Be it the flamboyant Romanesque styles, the revolutionary city planning initiatives by Haussman, the magnificent steel structures from industrial revolution, the 20th century modernist who redefined Architecture or the 21st century star-architects shaping the global future. France has been setting examples in Architectural Design, Urbanism and Structural Engineering since ages forgotten.
It’s almost a dream for every Architect since the days of his/her education to walk upon the stone cobbled streets of medieval French towns, to be enthralled by the magnanimous grandeur of Gothic and Romanesque cathedrals, to actually experience the city planning principles taught in schools, and to sense the scale and proportion of Architectural marvels often seen on a 5 inch smartphone screen. If you’re a person with an eye for design and if you wish to experience France more than just a typical tourist here are 5 places besides Paris (being a bit overrated) which will surely be a feast to your senses.
1. Mont Saint Michel, Normandy
The UNESCO world heritage site sitting atop a 400 hectares island surrounded by sea on all sides is a mystical destination straight from the classic novels of Jules Verne. A perfect translation of the feudal society constructed with the God on top as the abbey and monastery followed by great halls, stores and houses of fishermen towards the ground. The winding stone cobbled, narrow streets with antique shops and cafes on both sides, maze-like organic planning of buildings and the spectacular Romanesque Architecture of monastery does take one way back in time. What’s inspiring for an architect are the exemplary conservation efforts that went into preserving it after world war bombings and the severe weathering impacts from surrounding high tides. With more than 3 million tourists every year it’s now the most recognisable landmarks in France with commendable efforts towards heritage conservation.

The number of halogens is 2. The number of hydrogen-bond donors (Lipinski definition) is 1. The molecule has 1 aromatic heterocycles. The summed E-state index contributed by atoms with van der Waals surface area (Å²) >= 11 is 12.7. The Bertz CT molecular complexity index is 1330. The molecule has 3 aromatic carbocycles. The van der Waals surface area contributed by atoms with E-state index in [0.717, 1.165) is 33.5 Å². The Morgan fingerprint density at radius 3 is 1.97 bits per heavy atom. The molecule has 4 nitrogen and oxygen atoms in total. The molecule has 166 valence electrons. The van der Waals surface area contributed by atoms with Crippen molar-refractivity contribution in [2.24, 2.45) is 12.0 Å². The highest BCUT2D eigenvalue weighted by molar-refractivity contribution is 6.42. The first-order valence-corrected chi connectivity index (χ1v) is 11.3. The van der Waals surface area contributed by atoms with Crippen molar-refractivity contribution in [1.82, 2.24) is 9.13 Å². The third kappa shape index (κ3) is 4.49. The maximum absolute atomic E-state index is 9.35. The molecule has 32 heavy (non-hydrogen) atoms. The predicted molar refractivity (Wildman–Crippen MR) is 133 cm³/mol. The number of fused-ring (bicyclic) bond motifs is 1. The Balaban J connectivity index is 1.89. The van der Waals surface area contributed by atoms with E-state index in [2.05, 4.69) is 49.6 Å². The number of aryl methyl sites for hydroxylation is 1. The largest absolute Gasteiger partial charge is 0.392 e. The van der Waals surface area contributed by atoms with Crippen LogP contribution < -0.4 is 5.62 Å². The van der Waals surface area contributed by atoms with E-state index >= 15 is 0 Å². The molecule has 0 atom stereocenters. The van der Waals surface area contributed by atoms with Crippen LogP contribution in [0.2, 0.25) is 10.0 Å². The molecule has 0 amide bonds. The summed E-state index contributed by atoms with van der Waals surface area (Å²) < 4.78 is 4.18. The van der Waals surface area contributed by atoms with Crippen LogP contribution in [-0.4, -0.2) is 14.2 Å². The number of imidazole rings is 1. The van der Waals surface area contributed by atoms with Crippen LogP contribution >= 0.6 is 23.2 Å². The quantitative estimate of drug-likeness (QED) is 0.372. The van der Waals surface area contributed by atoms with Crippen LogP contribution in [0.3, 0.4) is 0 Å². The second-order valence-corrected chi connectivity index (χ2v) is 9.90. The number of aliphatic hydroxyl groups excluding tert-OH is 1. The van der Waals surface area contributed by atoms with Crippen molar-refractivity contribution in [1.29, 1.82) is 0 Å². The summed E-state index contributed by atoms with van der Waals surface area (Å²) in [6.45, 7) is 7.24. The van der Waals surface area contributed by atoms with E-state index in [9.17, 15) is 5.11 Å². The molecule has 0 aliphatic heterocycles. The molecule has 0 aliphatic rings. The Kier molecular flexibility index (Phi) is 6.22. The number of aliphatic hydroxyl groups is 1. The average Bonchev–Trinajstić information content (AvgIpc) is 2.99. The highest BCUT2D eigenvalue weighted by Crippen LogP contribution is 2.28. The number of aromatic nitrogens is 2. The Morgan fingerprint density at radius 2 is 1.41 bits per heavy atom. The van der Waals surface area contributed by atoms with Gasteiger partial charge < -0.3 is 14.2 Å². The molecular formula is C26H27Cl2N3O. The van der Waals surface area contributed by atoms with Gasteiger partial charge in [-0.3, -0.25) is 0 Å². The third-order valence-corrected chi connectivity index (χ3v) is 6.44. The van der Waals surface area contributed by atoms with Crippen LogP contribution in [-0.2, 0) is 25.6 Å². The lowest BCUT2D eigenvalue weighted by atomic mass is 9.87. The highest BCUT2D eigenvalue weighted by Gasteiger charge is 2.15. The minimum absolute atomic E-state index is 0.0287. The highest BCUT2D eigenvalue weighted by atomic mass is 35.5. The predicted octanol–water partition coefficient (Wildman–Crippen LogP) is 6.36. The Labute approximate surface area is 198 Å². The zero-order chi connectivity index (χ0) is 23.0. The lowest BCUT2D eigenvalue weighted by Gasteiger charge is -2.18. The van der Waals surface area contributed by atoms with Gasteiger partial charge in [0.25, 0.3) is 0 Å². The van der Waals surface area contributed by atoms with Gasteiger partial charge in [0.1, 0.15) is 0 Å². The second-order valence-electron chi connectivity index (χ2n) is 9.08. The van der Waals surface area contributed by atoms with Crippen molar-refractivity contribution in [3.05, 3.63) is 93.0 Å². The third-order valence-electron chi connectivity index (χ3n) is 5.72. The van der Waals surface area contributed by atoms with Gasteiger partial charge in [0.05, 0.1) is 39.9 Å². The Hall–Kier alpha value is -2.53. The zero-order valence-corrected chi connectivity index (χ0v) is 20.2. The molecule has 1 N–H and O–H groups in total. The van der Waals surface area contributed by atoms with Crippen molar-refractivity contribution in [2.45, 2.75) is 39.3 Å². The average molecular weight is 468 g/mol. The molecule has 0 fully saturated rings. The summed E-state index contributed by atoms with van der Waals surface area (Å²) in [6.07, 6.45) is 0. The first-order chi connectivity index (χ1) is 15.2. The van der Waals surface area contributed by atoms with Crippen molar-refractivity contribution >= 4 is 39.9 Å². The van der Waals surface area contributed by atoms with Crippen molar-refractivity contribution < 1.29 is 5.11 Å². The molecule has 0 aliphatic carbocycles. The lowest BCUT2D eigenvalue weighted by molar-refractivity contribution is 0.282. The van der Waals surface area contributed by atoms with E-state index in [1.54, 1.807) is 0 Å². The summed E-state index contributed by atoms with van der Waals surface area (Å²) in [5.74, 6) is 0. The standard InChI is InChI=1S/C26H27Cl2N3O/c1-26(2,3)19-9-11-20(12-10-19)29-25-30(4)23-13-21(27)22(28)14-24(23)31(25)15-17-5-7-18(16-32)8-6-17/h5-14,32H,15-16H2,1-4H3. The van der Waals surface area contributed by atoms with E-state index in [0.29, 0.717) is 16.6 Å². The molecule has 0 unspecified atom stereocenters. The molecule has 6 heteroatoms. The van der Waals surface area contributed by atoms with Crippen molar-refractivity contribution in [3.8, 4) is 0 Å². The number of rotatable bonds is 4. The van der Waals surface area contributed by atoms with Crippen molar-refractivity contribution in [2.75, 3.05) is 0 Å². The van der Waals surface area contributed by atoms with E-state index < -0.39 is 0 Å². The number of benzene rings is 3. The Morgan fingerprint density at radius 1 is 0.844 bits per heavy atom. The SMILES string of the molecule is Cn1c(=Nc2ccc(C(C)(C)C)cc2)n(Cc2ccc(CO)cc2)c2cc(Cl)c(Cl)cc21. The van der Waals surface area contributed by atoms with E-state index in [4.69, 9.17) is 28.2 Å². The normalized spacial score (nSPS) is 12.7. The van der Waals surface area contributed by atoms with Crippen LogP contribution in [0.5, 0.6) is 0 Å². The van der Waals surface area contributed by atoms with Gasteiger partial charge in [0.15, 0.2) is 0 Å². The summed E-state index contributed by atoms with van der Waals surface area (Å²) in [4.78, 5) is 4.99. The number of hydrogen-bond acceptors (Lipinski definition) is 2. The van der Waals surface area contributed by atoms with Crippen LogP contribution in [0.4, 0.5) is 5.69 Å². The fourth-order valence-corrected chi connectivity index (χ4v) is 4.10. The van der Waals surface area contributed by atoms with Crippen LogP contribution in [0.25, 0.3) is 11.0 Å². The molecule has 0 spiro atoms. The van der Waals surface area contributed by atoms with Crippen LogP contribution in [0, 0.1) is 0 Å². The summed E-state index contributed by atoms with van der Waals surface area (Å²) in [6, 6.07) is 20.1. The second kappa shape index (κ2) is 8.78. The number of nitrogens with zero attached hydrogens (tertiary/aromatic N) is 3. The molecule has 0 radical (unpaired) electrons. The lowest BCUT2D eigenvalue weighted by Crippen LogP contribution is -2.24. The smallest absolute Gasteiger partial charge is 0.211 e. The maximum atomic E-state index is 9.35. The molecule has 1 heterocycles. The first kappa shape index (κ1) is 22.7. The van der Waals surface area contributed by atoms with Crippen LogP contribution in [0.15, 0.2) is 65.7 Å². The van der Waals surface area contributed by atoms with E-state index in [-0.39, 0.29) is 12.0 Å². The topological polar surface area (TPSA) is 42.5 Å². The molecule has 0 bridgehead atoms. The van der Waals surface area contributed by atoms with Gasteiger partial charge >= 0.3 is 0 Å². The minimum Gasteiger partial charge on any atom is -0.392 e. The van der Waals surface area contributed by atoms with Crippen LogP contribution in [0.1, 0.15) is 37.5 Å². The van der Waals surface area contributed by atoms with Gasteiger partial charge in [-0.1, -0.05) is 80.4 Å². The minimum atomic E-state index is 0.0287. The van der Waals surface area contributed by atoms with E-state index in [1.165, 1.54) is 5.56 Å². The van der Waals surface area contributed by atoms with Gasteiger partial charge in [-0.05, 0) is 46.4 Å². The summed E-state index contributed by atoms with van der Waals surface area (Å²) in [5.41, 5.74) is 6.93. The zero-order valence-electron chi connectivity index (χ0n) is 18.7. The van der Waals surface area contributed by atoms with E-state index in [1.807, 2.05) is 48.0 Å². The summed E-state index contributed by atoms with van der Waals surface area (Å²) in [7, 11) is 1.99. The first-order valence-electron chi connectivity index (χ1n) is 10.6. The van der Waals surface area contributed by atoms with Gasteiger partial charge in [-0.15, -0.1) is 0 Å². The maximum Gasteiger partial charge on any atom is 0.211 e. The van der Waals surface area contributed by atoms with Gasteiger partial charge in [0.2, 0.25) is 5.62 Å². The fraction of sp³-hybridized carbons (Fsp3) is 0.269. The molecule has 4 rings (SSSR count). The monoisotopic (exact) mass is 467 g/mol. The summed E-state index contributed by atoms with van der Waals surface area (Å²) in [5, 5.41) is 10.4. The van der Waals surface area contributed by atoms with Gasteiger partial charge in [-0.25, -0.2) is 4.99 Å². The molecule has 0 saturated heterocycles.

Read more at: Le Mont Saint-Michel: A Mystery Maze in Isolation
2. Bordeaux, Gironde Southwest France